parent and child

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parent and child,

legal relationship, created by biological (birth) relationship or by adoptionadoption,
act by which the legal relation of parent and child is created. Adoption was recognized by Roman law but not by common law. Statutes first introduced adoption into U.S. law in the mid-19th cent.
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, that confers certain rights and duties on parent and child; in some states the courts have given the nonbiological, nonadoptive partner of a parent standing as a parent in a legal context. Parents are ordinarily obliged to support the child (to provide "necessaries"), and they have the right to his or her custody and control. The father's right was long superior, but courts today, in custody disputes, favor either the father or the mother, whichever is deemed better suited to rear the child. In case of divorcedivorce,
partial or total dissolution of a marriage by the judgment of a court. Partial dissolution is a divorce "from bed and board," a decree of judicial separation, leaving the parties officially married while forbidding cohabitation.
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, custody may be granted to either parent or divided between them. Although courts are reluctant to intervene in family matters, custody may be awarded to other persons or to an institution when neither parent is held fit to perform the duties of parenthood (see guardian and wardguardian and ward,
in law. A guardian is someone who by appointment or by relationship has the care of a person or that person's property, or both. The protected individual, known as the ward, is considered legally incapable of acting for himself or herself; examples are a child
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). The mother of an illegitimate child has the right to its custody; the father usually must contribute to support; legitimationlegitimation,
act of giving the status of legitimacy to a child whose parents were not married at the time the child was born. This is generally accomplished by the subsequent marriage of the parents.
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 occurs when the parents of an illegitimate child marry. Whoever has the lawful custody of a child has the right to control and punish him or her, so long as the means used are not excessive. In some cases when the income of a child is substantial, current earnings can be held in trust until the child reaches adulthood. Emancipation is the dissolution of the parent-child relationship. It may occur if the parents abandon the child, or at the parents' option (but usually not before the child is 18 years old), or when the child marries or attains majority. For the sociological and psychological aspects of the relationship, see familyfamily,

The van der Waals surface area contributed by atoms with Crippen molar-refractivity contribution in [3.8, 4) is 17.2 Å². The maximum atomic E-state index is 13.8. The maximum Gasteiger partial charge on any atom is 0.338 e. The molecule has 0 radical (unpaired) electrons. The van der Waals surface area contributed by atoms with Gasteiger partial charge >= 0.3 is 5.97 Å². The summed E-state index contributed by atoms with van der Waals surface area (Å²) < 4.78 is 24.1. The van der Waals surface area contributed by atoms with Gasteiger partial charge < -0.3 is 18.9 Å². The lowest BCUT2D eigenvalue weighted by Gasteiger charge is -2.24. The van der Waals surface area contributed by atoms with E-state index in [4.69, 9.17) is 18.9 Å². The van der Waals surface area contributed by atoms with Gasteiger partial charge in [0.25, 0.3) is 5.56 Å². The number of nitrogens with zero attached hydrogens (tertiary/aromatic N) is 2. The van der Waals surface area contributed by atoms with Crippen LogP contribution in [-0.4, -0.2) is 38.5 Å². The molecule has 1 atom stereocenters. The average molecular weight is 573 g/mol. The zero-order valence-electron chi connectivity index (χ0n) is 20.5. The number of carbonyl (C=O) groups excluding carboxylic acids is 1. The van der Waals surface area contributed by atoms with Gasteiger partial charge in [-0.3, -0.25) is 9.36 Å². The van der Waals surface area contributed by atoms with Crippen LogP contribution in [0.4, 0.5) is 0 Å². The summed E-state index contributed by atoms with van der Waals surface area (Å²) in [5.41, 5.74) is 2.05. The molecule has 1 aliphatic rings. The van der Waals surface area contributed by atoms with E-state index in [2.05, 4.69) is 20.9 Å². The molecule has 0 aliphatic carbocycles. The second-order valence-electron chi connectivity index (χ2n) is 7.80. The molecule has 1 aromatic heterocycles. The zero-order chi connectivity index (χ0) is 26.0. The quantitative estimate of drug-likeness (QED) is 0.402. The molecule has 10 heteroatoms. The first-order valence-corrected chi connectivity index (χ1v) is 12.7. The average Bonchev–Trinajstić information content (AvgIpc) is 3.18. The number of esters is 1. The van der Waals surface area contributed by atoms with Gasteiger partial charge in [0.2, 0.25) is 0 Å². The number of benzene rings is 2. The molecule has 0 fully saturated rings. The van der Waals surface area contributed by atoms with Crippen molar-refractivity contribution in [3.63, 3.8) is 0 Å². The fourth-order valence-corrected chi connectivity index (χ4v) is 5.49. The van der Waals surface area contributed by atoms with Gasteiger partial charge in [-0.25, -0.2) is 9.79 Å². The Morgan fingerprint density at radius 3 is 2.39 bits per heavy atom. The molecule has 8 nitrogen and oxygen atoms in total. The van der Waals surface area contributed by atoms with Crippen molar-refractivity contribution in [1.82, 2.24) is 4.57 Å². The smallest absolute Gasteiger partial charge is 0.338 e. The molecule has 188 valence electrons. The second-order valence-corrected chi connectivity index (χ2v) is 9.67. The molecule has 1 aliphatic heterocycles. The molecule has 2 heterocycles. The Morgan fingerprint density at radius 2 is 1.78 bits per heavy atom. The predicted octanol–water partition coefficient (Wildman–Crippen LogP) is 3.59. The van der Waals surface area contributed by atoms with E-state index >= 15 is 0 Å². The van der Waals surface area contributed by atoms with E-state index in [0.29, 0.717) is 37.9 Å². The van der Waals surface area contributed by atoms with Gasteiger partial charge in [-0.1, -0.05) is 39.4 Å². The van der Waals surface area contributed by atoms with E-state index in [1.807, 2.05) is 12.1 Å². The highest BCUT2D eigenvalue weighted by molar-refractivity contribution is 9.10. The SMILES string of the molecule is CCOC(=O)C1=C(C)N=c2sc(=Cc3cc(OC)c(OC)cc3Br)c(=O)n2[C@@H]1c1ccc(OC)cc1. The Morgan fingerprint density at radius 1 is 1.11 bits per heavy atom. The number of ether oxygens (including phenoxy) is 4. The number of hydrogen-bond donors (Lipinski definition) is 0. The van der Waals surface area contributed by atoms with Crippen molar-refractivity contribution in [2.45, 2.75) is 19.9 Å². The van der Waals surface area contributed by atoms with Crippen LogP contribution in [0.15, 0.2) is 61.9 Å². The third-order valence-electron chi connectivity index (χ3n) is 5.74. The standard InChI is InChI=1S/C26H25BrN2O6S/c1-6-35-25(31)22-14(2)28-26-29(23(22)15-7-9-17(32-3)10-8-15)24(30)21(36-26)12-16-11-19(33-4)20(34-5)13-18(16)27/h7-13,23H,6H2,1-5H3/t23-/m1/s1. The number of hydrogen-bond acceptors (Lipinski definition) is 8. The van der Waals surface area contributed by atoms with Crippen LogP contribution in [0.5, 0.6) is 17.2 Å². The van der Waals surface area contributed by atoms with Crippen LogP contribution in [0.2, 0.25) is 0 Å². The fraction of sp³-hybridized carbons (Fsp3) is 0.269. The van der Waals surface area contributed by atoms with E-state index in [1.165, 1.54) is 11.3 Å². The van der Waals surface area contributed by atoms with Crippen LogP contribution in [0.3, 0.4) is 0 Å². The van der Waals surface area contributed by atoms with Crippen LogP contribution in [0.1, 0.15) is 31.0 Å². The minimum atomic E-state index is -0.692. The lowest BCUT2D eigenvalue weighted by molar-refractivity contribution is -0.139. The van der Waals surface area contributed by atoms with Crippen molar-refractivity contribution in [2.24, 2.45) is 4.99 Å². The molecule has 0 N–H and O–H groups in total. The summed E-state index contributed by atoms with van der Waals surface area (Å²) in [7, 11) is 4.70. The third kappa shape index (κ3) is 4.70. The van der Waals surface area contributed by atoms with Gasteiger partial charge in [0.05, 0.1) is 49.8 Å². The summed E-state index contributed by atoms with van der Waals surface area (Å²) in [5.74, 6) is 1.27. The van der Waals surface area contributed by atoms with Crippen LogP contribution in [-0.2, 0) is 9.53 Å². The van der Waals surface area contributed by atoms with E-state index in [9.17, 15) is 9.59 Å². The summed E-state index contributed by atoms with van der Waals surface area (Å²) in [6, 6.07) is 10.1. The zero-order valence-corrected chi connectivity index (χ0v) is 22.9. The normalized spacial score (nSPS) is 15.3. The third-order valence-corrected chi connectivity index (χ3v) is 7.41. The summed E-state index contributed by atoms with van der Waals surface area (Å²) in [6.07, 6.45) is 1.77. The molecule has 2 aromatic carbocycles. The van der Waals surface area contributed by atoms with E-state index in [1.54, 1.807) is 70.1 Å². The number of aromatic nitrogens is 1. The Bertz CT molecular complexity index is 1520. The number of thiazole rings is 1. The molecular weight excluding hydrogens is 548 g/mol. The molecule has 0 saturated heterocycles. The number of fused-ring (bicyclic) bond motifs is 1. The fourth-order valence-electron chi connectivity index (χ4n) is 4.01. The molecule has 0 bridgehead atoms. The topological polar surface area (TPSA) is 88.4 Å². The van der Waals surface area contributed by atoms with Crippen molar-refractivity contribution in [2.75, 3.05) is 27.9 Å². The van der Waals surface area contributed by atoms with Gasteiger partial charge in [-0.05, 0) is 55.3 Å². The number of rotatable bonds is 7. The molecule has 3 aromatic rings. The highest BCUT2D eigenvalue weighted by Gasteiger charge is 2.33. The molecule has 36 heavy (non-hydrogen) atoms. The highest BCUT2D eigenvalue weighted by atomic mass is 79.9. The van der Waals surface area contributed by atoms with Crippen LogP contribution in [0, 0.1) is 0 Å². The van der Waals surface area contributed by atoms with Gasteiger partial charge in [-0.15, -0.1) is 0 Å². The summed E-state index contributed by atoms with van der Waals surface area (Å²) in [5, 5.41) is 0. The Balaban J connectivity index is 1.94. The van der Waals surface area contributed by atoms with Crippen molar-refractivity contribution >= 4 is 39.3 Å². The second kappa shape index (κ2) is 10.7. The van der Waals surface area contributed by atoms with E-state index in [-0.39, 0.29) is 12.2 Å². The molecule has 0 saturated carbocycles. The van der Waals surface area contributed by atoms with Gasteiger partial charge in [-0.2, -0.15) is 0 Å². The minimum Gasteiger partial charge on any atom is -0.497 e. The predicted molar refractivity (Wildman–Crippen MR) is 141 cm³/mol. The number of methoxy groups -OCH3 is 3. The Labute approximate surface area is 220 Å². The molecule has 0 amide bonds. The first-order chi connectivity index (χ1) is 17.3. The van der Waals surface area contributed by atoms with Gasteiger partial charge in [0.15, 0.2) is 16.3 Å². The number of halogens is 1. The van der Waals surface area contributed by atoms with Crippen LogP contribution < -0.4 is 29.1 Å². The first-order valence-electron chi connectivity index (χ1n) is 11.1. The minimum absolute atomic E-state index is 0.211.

a basic unit of social structure, the exact definition of which can vary greatly from time to time and from culture to culture. How a society defines family as a primary group, and the functions it asks families to perform, are by no means constant.
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References in periodicals archive ?
The factors to be considered in deciding whether a person is in loco parentis include, but are not limited to the following:
Sick child leave is available for a parent (or one in loco parentis - see above discussion pertaining to Grandma's caregiver status) to care for a child under 18, or an adult child substantially limited by a physical or mental impairment.
In 1765 the legal scholar Sir William Blackstone wrote that, when sending kids to school, Dad "may also delegate part of his parental authority, during his life to the tutor or schoolmaster of the child; who is then in loco parentis, and has such a portion of the power of the parents committed to his charge.
In this case, however, Richard assumed an in loco parentis relationship with his granddaughter three days after her birth.
The Supreme Court has also held that schools are not in loco parentis under the law--even though most parents assume they are.
Mercifully, Torbado dispenses with the sordid details of the war and begins his story with young Lisa's departure from La Mancha and her arrival, via the Canary Islands, in sun-drenched, coastal Sidi Ifni, where her aunt and uncle became in loco parentis.
Most directors are familiar with the meaning of the legal term in loco parentis, meaning the director is acting "in the absence of the parents.
The previous Divorce Act had a similar provision, except that it used the Latin phrase in loco parentis, which is simply Latin for in the place of a parent.
LEGALLY, teachers are in loco parentis (in place of parents) and intimate or sexual relationships between teachers and pupils are regarded as a grave breach of trust.
Both teachers and head teachers are responsible for pupils at school and as such they are acting in loco parentis.
In my memory, the demand of the student radical was for the university to stop behaving as if it was my parent, in loco parentis.
In effect, state schools are recognising that their role can no longer be just to educate in the normal sense of the word, but often to be in loco parentis.